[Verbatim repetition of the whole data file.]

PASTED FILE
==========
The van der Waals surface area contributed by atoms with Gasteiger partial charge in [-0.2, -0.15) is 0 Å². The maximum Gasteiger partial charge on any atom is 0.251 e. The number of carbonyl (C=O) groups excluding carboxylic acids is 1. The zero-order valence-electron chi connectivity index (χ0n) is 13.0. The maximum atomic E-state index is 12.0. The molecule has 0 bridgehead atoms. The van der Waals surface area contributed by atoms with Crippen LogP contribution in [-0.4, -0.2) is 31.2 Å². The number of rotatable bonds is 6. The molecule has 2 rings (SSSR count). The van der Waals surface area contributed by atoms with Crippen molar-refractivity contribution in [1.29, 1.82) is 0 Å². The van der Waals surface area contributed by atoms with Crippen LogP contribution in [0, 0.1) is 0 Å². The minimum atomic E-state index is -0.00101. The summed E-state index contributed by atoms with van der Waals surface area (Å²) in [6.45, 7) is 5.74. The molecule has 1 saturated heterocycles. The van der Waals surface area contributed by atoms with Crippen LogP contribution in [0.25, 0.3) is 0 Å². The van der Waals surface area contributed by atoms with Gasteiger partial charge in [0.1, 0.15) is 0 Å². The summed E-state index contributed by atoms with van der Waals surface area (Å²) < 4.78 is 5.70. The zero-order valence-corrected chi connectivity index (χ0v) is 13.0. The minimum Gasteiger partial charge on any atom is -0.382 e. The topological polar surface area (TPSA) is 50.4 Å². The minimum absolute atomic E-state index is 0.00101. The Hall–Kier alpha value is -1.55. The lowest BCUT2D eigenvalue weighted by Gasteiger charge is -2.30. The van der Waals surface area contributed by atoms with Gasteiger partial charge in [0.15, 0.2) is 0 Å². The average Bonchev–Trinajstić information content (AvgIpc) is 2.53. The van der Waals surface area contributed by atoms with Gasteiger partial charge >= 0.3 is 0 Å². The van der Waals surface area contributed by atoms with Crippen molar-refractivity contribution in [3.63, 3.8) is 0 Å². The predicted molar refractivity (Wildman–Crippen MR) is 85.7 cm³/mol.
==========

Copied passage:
The van der Waals surface area contributed by atoms with Gasteiger partial charge in [-0.2, -0.15) is 0 Å². The maximum Gasteiger partial charge on any atom is 0.251 e. The number of carbonyl (C=O) groups excluding carboxylic acids is 1. The zero-order valence-electron chi connectivity index (χ0n) is 13.0. The maximum atomic E-state index is 12.0. The molecule has 0 bridgehead atoms. The van der Waals surface area contributed by atoms with Crippen LogP contribution in [-0.4, -0.2) is 31.2 Å². The number of rotatable bonds is 6. The molecule has 2 rings (SSSR count). The van der Waals surface area contributed by atoms with Crippen molar-refractivity contribution in [1.29, 1.82) is 0 Å². The van der Waals surface area contributed by atoms with Crippen LogP contribution in [0, 0.1) is 0 Å². The minimum atomic E-state index is -0.00101. The summed E-state index contributed by atoms with van der Waals surface area (Å²) in [6.45, 7) is 5.74. The molecule has 1 saturated heterocycles. The van der Waals surface area contributed by atoms with Crippen LogP contribution in [0.25, 0.3) is 0 Å². The van der Waals surface area contributed by atoms with Gasteiger partial charge in [0.1, 0.15) is 0 Å². The summed E-state index contributed by atoms with van der Waals surface area (Å²) < 4.78 is 5.70. The zero-order valence-corrected chi connectivity index (χ0v) is 13.0. The minimum Gasteiger partial charge on any atom is -0.382 e. The topological polar surface area (TPSA) is 50.4 Å². The minimum absolute atomic E-state index is 0.00101. The Hall–Kier alpha value is -1.55. The lowest BCUT2D eigenvalue weighted by Gasteiger charge is -2.30. The van der Waals surface area contributed by atoms with Gasteiger partial charge in [0.15, 0.2) is 0 Å². The average Bonchev–Trinajstić information content (AvgIpc) is 2.53. The van der Waals surface area contributed by atoms with Gasteiger partial charge >= 0.3 is 0 Å². The van der Waals surface area contributed by atoms with Crippen molar-refractivity contribution in [3.63, 3.8) is 0 Å². The predicted molar refractivity (Wildman–Crippen MR) is 85.7 cm³/mol.